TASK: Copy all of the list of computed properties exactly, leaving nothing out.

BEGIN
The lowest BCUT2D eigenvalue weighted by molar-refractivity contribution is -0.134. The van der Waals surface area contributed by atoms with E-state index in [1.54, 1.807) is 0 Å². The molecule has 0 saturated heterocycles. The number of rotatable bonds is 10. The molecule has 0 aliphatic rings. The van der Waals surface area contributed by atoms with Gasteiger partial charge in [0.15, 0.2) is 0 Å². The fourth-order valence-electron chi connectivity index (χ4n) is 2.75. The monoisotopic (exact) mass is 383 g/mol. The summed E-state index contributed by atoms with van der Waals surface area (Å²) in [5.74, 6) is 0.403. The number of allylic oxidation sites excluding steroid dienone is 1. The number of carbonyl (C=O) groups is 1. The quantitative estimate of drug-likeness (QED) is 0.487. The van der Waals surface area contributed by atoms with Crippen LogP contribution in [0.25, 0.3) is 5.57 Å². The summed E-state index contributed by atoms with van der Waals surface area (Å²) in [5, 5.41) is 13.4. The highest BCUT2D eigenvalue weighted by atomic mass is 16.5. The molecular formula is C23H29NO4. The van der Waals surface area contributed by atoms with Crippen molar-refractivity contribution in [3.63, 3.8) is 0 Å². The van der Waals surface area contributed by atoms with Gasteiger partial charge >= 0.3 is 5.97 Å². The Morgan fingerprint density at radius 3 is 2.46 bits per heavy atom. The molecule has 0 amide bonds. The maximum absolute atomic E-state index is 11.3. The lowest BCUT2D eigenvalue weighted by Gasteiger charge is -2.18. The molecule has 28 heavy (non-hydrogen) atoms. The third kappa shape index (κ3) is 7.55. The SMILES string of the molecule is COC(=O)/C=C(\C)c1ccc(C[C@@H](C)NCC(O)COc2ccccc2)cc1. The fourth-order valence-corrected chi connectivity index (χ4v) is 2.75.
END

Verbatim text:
The lowest BCUT2D eigenvalue weighted by molar-refractivity contribution is -0.134. The van der Waals surface area contributed by atoms with E-state index in [1.54, 1.807) is 0 Å². The molecule has 0 saturated heterocycles. The number of rotatable bonds is 10. The molecule has 0 aliphatic rings. The van der Waals surface area contributed by atoms with Gasteiger partial charge in [0.15, 0.2) is 0 Å². The fourth-order valence-electron chi connectivity index (χ4n) is 2.75. The monoisotopic (exact) mass is 383 g/mol. The summed E-state index contributed by atoms with van der Waals surface area (Å²) in [5.74, 6) is 0.403. The number of allylic oxidation sites excluding steroid dienone is 1. The number of carbonyl (C=O) groups is 1. The quantitative estimate of drug-likeness (QED) is 0.487. The van der Waals surface area contributed by atoms with Crippen LogP contribution in [0.25, 0.3) is 5.57 Å². The summed E-state index contributed by atoms with van der Waals surface area (Å²) in [5, 5.41) is 13.4. The highest BCUT2D eigenvalue weighted by atomic mass is 16.5. The molecular formula is C23H29NO4. The van der Waals surface area contributed by atoms with Crippen molar-refractivity contribution in [3.63, 3.8) is 0 Å². The van der Waals surface area contributed by atoms with Gasteiger partial charge >= 0.3 is 5.97 Å². The Morgan fingerprint density at radius 3 is 2.46 bits per heavy atom. The molecule has 0 amide bonds. The maximum absolute atomic E-state index is 11.3. The lowest BCUT2D eigenvalue weighted by Gasteiger charge is -2.18. The molecule has 28 heavy (non-hydrogen) atoms. The third kappa shape index (κ3) is 7.55. The SMILES string of the molecule is COC(=O)/C=C(\C)c1ccc(C[C@@H](C)NCC(O)COc2ccccc2)cc1. The fourth-order valence-corrected chi connectivity index (χ4v) is 2.75.